Gianetta Palmer is a writer for CarInsurance101.com, copywriter, and essayist. Her work has appeared in EverydayHealth.com, Healthline, and The Dyrt Magazine. She is the author of Scrunchie-Fried and writes a lot about car insurance in her spare time.

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Melanie Musson is the fourth generation in her family to work in the insurance industry. She grew up with insurance talk as part of her everyday conversation and has studied to gain an in-depth knowledge of state-specific car insurance laws and dynamics as well as a broad understanding of how insurance fits into every person’s life, from budgets to coverage levels. She also specializes in automa...

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Reviewed by Melanie Musson
Published Insurance Expert

UPDATED: Mar 13, 2020

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Auto insurance is used to cover damage that you cause to another person’s property. Depending on the coverage you buy, it may also pay for damage to the insured vehicle. It’s important to maintain auto insurance coverage on your vehicle at all times as you would be held personally liable for any damage you could not pay with your insurance policy. This means that if you cause an auto accident and you do not carry insurance or don’t have enough coverage, you will need to pay it out of pocket or be sent to collections.

Can I buy car insurance to cover pre-existing damage?

In order to pay for an auto accident, you would need active insurance coverage at the time of the collision. If you allow your policy to lapse, any accidents occurring during the lapsed period would not be covered. This means that if you were to get into an accident, you could not buy an auto policy to cover the damage retroactively; the policy must be in effect prior to the date of the accident in order to cover the accident.

Attempting to file a claim for preexisting damage with a new policy is insurance fraud, and will be investigated thoroughly by your insurance company. Most insurers higher damage adjusters whose job it is to review damage and determine when and how it occurred. If your damage is found to be older than the date of the reported accident, that damage will be denied; depending on the situation, the denial may also lead your insurance being reviewed for cancellation.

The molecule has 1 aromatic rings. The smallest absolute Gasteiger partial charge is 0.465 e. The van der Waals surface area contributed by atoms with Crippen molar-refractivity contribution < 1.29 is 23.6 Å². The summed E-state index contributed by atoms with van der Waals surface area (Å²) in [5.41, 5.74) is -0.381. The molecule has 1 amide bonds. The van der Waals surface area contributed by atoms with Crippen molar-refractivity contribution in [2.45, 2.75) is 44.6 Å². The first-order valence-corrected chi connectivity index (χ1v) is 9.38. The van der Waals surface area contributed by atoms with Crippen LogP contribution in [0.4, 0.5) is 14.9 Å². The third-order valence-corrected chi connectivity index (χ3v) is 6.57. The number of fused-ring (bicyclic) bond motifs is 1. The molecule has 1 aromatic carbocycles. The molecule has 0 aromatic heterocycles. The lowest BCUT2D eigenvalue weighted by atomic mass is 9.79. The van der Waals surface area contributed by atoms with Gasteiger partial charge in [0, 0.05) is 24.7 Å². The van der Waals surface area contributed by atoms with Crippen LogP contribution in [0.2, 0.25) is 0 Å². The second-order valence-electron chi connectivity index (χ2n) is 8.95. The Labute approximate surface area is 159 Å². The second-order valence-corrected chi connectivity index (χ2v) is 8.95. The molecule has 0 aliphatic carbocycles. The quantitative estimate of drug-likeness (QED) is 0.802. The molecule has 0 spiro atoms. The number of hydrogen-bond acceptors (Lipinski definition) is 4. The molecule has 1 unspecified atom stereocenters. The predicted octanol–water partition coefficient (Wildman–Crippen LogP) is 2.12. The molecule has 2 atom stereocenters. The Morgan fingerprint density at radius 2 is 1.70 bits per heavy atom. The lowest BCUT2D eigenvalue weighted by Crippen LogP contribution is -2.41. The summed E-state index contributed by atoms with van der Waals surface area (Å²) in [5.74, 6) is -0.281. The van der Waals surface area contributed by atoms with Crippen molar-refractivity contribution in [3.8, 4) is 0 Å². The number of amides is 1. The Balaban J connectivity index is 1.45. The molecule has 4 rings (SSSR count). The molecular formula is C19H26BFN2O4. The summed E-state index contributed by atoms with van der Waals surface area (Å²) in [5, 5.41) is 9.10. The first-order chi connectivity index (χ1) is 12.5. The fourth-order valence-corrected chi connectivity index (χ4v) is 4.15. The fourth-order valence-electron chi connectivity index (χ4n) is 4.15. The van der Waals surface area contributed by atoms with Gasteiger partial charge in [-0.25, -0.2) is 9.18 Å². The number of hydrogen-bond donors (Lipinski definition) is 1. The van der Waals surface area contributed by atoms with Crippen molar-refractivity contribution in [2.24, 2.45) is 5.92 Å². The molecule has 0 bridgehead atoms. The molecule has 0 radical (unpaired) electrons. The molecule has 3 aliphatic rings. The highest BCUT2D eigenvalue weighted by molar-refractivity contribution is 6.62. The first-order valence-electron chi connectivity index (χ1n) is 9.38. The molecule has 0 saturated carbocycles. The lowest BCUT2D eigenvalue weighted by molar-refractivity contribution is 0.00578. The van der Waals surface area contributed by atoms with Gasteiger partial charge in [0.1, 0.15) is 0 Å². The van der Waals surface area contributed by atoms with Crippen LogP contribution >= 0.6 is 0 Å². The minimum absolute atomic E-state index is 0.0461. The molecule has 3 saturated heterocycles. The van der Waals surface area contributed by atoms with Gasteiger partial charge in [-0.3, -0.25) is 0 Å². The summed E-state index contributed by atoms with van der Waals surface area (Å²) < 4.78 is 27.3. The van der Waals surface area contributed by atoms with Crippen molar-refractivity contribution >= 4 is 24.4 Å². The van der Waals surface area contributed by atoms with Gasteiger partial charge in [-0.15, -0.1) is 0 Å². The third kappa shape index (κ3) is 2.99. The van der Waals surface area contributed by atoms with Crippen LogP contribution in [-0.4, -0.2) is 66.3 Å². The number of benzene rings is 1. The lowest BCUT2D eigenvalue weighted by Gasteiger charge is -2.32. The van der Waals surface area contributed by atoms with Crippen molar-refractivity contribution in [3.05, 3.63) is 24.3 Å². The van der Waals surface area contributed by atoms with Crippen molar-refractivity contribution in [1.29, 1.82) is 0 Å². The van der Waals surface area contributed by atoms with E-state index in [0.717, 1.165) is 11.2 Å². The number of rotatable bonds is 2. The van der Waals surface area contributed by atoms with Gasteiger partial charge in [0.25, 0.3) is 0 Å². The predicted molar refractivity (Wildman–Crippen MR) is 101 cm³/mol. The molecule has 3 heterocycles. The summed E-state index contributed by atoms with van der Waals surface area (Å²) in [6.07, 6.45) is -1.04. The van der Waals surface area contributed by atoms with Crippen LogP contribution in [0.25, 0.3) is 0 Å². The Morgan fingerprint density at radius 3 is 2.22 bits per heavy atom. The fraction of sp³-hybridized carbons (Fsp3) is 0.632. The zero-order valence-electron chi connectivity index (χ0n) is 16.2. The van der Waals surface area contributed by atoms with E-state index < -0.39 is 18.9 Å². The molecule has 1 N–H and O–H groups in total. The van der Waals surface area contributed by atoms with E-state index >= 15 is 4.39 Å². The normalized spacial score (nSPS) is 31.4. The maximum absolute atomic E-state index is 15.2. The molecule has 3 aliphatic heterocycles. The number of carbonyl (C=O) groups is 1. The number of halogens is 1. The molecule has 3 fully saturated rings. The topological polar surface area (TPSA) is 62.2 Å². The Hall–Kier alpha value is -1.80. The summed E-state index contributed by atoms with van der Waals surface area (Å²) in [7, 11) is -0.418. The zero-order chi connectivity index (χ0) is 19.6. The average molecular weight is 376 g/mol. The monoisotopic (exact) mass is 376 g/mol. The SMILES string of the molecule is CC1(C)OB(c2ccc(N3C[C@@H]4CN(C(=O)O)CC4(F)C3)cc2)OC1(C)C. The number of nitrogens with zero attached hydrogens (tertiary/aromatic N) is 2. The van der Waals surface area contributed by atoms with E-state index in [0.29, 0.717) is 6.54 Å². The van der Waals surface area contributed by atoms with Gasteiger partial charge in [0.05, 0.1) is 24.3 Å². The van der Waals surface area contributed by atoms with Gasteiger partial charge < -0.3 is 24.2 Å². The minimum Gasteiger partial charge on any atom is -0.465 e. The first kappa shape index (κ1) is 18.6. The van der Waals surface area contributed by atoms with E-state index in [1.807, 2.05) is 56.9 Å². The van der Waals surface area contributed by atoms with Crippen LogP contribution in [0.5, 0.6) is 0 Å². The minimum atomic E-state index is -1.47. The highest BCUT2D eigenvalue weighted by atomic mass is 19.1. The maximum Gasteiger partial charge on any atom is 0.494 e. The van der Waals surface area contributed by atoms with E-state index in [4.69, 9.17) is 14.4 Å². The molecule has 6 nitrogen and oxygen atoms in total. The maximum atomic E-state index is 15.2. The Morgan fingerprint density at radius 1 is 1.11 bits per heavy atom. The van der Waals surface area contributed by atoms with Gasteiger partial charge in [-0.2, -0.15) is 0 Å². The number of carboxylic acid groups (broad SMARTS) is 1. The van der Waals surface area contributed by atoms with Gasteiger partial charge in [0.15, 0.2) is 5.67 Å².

How do I get car insurance after an accident?

Once you file an auto insurance claim, your rates may be affected. If you are at fault for the accident, your rates could increase; your insurance policy may even be canceled if the accident was severe or one of multiple claims filed on your policy. Most accidents will not lead to such a severe consequence, but it is always a possibility that you should be prepared for following an auto accident.

Obtaining a second auto insurance policy may be more difficult if you have a history of accidents, but it’s not impossible by any means. Depending on your risk factors, you may be able to obtain a policy from a regular insurance provider. Your rates may be somewhat higher than those you had paid before, but after maintaining a safe driving record your premiums will begin to go down; in the meanwhile, you can keep your rates low by raising your insurance deductible.

If you are unable to obtain coverage through a regular provider, you might need to purchase your insurance from a high-risk carrier. High-risk insurance is usually somewhat pricier than regular coverage and may be limited in the coverage that you can buy. Nevertheless, it allows individuals with a bad driving record a chance to purchase auto insurance when other companies may not offer that privilege.

Assigned Risk Insurance

Some individuals are unable to obtain a policy from a regular high-risk insurer; these people must obtain coverage from an assigned risk carrier. This is a special type of policy reserved for drivers who cannot get insurance through any other means. Your policy will be underwritten by a pool of funds from multiple insurance companies; while you may deal with an agent or claims department of one company, the actual money funding your insurance comes from several companies.

Assigned risk insurance usually will only allow you to carry liability coverage unless you have a vehicle with lien holder requirements that make full coverage a necessity. The coverage is usually expensive and temporary; after a few years of driving safely, you will be able to qualify for another insurance policy.

Bear in mind that any accident, traffic infraction, DUI or other driving risk factor can take up to seven years to drop off your driving record. This means that it could be several years before you are able to purchase regular low-cost insurance once more.

Nevertheless, buying auto insurance after an accident is not impossible. Even drivers with DUI convictions or other serious infractions are able to purchase auto insurance. You can check with an agent or search for a quote online to begin shopping for an auto insurance policy that will fit your needs.